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PRACTICE COMMENT

‘HIV self-test kits are a step forward but questions remain’

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Robert Downes welcomes the lifting of restrictions on the sale of HIV self-testing kits, which, if not perfect, are better than no test at all

Restrictions on the sale of HIV self-testing kits were revoked in April 2014, so it is now legal to sell these kits to the public. Expert national organisations such as the Terence Higgins Trust have welcomed the move as a way to encourage early diagnosis and improve quality of life for people with HIV.

For self-testing to be successful, it is vital that experts lead the design of home-testing kits to ensure they are reliable, user friendly and the first step in a long-term care pathway for those in whom HIV is diagnosed by such a test.

Having worked as a community clinical nurse specialist in HIV since 1995, I have seen the treatment for HIV infection develop and deliver a dramatic improvement in morbidity and mortality for those who are fortunate enough to have access to treatment.

Early diagnosis and treatment of HIV infection remain key in terms of not only the morbidity and mortality of the infected individual but also using treatment as prevention to stop onward transmission of HIV infection to others.

When comparing the design of conventional and home-testing kits, I wonder whether the latter will be of the same standard as the former. The quality of the kits should be of paramount importance. They will be subject to Medicines and Healthcare products Regulatory Agency quality assurance standards, but robust regulation is needed to prevent poorer-quality alternatives becoming available.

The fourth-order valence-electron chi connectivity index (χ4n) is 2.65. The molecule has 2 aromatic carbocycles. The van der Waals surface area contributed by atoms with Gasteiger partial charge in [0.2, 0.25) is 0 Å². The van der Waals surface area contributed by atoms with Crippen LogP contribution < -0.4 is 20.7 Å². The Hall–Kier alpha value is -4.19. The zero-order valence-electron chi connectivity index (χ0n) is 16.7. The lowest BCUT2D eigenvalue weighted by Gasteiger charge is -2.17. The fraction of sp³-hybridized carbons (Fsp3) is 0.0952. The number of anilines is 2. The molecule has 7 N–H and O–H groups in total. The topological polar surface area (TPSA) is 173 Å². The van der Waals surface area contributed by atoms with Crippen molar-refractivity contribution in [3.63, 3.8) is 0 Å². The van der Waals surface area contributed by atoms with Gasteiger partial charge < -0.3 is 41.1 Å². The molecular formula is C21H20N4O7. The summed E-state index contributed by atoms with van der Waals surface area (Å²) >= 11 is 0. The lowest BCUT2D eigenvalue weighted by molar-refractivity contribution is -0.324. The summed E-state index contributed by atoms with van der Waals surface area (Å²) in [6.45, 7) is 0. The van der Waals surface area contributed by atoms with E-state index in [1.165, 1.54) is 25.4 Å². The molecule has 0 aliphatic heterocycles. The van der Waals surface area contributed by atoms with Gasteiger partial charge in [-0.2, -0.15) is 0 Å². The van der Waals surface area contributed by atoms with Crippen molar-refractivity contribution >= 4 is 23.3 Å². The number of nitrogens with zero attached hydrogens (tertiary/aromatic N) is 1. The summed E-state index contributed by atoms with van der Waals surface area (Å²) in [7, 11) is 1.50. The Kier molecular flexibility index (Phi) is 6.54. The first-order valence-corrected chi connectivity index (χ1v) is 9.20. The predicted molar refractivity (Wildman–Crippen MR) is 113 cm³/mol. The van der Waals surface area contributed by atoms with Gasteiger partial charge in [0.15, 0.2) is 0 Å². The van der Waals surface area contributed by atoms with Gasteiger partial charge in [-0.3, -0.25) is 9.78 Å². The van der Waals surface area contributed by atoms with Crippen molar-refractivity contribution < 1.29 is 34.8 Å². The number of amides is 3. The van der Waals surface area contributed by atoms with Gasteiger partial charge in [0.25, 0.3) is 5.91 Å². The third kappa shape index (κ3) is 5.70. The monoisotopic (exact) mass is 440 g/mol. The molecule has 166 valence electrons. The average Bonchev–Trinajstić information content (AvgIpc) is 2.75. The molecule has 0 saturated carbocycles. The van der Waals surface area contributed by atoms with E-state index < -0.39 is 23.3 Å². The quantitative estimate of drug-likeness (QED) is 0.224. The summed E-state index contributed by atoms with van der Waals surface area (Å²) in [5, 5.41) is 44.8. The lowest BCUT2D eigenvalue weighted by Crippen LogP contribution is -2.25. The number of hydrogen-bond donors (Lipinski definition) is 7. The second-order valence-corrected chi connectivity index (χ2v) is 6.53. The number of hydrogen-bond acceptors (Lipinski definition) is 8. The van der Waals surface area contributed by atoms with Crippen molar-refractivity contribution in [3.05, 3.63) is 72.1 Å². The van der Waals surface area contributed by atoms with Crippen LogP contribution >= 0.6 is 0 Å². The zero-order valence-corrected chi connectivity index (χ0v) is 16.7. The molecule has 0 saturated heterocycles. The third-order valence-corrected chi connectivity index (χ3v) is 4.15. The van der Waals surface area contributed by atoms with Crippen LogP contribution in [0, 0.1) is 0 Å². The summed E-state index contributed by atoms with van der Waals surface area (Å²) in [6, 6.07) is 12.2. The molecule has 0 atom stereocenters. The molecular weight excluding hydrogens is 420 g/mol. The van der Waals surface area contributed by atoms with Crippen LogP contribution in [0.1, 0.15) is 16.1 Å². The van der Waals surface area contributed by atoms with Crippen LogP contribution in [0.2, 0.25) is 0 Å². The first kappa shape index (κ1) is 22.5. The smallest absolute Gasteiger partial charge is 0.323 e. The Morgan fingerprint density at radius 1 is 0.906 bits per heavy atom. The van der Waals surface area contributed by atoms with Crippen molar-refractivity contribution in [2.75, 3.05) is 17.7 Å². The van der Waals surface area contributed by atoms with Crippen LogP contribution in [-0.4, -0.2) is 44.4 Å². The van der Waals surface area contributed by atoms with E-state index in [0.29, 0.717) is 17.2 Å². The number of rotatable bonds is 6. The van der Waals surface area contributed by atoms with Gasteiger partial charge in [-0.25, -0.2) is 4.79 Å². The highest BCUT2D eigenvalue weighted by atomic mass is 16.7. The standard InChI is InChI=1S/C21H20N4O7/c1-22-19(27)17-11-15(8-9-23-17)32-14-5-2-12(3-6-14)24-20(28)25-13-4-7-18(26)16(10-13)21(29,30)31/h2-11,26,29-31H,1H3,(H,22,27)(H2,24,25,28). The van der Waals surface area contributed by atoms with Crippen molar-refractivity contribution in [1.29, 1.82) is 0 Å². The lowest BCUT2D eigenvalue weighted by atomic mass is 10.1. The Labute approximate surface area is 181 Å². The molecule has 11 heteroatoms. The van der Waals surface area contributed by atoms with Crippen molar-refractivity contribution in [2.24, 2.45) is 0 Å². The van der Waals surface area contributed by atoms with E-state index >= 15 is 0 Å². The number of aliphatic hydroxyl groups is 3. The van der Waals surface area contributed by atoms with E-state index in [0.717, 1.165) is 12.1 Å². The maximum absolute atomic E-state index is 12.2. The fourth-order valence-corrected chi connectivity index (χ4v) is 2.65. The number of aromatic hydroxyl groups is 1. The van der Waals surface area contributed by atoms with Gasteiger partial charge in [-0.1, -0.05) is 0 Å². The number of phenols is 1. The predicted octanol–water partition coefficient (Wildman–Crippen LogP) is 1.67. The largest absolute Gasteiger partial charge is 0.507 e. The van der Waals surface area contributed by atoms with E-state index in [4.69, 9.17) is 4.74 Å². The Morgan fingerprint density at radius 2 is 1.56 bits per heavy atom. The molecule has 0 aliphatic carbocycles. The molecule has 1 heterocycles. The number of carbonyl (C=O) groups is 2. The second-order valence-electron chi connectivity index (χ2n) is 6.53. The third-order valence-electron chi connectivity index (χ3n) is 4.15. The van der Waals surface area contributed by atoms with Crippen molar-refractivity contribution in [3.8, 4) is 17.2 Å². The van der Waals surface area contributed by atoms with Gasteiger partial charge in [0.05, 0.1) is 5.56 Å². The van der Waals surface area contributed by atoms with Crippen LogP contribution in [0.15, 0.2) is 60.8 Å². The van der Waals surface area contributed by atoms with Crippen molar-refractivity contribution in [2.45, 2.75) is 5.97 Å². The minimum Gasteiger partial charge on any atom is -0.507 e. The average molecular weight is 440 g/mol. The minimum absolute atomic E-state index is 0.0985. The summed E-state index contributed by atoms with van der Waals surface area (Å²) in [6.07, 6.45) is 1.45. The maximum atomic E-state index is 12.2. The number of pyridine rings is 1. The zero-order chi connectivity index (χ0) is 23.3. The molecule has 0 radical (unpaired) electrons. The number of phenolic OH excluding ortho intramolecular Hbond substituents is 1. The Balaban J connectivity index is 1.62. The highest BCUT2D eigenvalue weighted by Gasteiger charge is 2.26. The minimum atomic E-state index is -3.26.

Correct use of the kit is also a challenge to ensure results are gathered as safely and accurately as possible. I would welcome a step-by-step, user-friendly pictorial guide taking patients through the process.

Another concern surrounds patients’ immediate reactions should their test be positive. When telling patients they are HIV positive, I usually do this within their home which allows me to provide support for them to come to terms with what it means for their future and that of their loved ones. If a home test is reactive, how can we ensure the patients will approach local services for help?

Regulations state that in the instructions manufacturers must direct users to clinical testing services should they have a reactive result. This is essential for self-testing. The information should be clear, simple and robust enough to demonstrate a self-directed care pathway, leading to contact with a HIV clinician.

As with most aspects of life – including healthcare provision – one size doesn’t fit all. HIV self-testing kits allow people to test in a way that is meaningful and matters to them, with any form of testing, for some, being better than no test at all, particularly those at risk of acquiring HIV infection.

Reducing the number of late HIV diagnoses must be the overarching principle behind any change of approach to HIV diagnosis, treatment and care. The use of new technologies is a way forward and the same standards of device and level of patient care must be maintained.

Robert Downes is community clinical nurse specialist HIV, Liverpool Community Health Trust.

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